Wing Moms in the Workplace

Work tribe wing moms were a source made up of mostly married women and a few singles like me. Many contributions to my parenting success came from this experienced group. Everything from parenting, to relationships, tips and tricks for meals and home remedies, special extra gift cards, and things to gift my kids so they had some extras were bonuses. I had two beautiful married wing moms who literally gave me hand me downs for years! Some for me so I had professional-looking work attire, and the other gave me all of her three kids, including twins, hand me down clothes. It felt like Christmas every time I brought a bag home for my girls!

Charitable Wing Moms

Wing moms make holidays more bearable. Rarely have I ever received gifts or flowers from men in my life, but from my tribe of women and clients, I did. These gifts of love to a single mom made Valentine’s Day, birthdays, Mother’s day and holidays just a little less sucky being single.

Receiving charity from people who love you and want the family to succeed is humbling when you can’t give them anything in return. In a pay it forward system, wing moms just want the best for the kids. We give where we can when we reach back to help others. That’s what it’s truly about.

School Wing Moms

Teachers were great contributors to gift creating with school projects. I never realized it, but those teachers help give kids a way to give their mothers special things for holidays when they aren’t in a position to buy. Teachers are wing moms too! Teachers, school counselors, administrators and secretaries are necessary wing moms. They provided clarity that my kids were thriving and that I was doing well in this mom role. I also felt they could give me guidance if my children had any struggles. The male educators and coaches become male role models for kids who don’t have dads in their lives too.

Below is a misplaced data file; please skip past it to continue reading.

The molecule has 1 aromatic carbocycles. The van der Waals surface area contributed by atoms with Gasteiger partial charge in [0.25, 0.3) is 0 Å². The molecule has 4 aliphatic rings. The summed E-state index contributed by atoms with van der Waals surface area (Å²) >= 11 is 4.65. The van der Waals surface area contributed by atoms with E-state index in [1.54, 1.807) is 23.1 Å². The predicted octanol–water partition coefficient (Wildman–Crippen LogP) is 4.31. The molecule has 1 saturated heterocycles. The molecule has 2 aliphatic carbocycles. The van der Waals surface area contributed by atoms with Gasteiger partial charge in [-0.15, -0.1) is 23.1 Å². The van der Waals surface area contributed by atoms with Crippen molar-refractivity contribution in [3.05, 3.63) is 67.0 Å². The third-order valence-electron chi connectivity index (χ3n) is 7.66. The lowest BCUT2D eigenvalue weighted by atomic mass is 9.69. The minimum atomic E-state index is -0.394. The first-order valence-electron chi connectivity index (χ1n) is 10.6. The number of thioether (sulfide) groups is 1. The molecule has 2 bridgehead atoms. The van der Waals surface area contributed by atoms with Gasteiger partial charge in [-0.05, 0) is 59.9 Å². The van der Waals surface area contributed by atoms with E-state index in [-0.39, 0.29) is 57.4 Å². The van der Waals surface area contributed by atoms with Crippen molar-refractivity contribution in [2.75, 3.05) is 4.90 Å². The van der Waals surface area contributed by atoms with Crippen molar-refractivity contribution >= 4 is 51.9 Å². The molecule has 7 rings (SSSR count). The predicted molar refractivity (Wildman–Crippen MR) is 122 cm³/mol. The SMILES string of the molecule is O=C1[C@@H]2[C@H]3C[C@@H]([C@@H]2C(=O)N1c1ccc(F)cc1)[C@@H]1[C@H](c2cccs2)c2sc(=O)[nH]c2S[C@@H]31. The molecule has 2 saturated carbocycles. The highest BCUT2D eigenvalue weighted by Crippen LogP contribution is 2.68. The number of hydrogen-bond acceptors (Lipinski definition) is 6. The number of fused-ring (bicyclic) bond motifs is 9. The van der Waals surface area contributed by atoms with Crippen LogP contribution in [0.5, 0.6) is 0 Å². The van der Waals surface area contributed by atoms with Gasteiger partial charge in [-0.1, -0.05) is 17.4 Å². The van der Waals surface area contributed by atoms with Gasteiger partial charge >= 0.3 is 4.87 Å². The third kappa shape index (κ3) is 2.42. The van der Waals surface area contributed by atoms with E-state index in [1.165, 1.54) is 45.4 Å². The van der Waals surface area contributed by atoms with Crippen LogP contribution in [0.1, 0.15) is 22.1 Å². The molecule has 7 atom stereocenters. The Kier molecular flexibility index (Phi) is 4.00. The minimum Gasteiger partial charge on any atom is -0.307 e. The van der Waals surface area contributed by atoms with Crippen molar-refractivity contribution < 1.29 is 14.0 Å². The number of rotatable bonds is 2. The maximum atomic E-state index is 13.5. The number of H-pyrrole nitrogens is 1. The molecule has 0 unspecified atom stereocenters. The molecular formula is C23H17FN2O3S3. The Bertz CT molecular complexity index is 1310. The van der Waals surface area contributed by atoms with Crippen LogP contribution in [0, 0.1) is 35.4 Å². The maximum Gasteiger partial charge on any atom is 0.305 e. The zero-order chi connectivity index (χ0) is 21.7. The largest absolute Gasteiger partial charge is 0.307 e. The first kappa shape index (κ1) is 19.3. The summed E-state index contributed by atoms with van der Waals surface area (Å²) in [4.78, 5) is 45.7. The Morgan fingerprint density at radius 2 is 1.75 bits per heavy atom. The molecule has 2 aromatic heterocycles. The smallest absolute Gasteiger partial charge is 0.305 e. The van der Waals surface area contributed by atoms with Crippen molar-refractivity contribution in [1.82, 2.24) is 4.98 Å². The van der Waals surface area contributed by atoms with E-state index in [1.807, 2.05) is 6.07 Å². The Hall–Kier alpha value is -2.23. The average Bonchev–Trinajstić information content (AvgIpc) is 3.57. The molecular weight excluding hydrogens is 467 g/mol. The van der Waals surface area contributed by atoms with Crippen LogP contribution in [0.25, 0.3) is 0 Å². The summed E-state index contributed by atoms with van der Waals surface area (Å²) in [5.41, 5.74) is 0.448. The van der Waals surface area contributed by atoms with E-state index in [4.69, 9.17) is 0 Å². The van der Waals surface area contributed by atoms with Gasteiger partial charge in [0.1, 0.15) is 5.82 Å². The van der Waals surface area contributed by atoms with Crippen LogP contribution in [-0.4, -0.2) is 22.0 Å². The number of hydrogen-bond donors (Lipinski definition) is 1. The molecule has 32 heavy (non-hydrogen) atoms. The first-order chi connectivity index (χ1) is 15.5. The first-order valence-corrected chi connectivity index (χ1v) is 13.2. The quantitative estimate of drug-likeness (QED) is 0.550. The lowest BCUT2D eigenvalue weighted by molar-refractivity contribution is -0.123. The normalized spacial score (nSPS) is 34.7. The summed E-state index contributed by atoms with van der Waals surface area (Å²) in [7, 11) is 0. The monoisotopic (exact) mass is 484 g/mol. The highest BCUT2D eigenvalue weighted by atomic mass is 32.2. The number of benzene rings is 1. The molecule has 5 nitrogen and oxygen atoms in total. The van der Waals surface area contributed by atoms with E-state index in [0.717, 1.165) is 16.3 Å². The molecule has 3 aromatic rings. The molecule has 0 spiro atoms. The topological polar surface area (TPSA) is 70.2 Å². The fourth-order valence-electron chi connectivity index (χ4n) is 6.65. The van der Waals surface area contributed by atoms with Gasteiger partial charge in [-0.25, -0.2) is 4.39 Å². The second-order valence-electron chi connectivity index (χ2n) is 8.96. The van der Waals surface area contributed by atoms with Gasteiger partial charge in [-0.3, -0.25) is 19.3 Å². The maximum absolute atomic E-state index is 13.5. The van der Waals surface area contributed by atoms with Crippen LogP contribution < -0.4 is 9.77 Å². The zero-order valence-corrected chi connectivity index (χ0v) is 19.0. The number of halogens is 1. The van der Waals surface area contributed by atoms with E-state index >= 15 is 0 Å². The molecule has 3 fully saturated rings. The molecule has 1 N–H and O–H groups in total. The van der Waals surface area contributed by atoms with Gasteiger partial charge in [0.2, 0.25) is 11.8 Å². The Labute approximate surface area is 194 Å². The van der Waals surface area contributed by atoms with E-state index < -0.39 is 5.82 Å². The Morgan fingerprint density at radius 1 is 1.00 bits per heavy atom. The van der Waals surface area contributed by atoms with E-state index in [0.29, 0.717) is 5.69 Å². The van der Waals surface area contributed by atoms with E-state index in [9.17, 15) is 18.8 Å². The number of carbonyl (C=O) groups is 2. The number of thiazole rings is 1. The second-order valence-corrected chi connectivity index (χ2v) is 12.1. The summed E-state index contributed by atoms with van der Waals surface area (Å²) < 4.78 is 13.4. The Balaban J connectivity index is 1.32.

Some of my very best wing moms were the moms of my children’s school friends. Back to School Night granted me one of my very best wing mom buddies. In addition, school volunteer moms, basketball moms, camp moms, carpooling moms and band moms helped me form some really wonderful friendships. These women were partners in parenting. We helped serve each other and our kids.

Mental Health Professionals

Mental health wing moms are very vital to success. For me, that was the child therapist I took my kids to see during my divorce. She actually let me come cry on her couch when things got hard for me too. She was so invested in my family’s success and always gave me nuggets of pure gold strategies to keep us going. There was always encouragement to trust myself, forgive myself, and she helped me parent with love, patience and boundaries, while giving me permission to say no to anything that hindered our family growth. She was the fairy godmother of wing moms whom I will always be indebted to.

When Emergencies Arise

Emergency wing moms are the ones we can call on when you just lost your shit on your toddler who just dumped the orange paint she stole from daycare all over the light carpet in your rental home! Yep, that happened! When summoned, she showed up with a carpet shampoo machine in tow. Wise Mom! The two preschool criminals were set up in time outs and, together, we teamed up on the carpet disaster.

They are also the ones who will come over and stay with your sleeping children when your sick one is in need of a trip to the ER. Yep, that also happened. These women are the ones who listen to your broken heart, sob story over the selfish men who have left you in ruins. They are angels on earth and they let us know when we feel so alone, that we are absolutely not alone.

All Together Wing Moms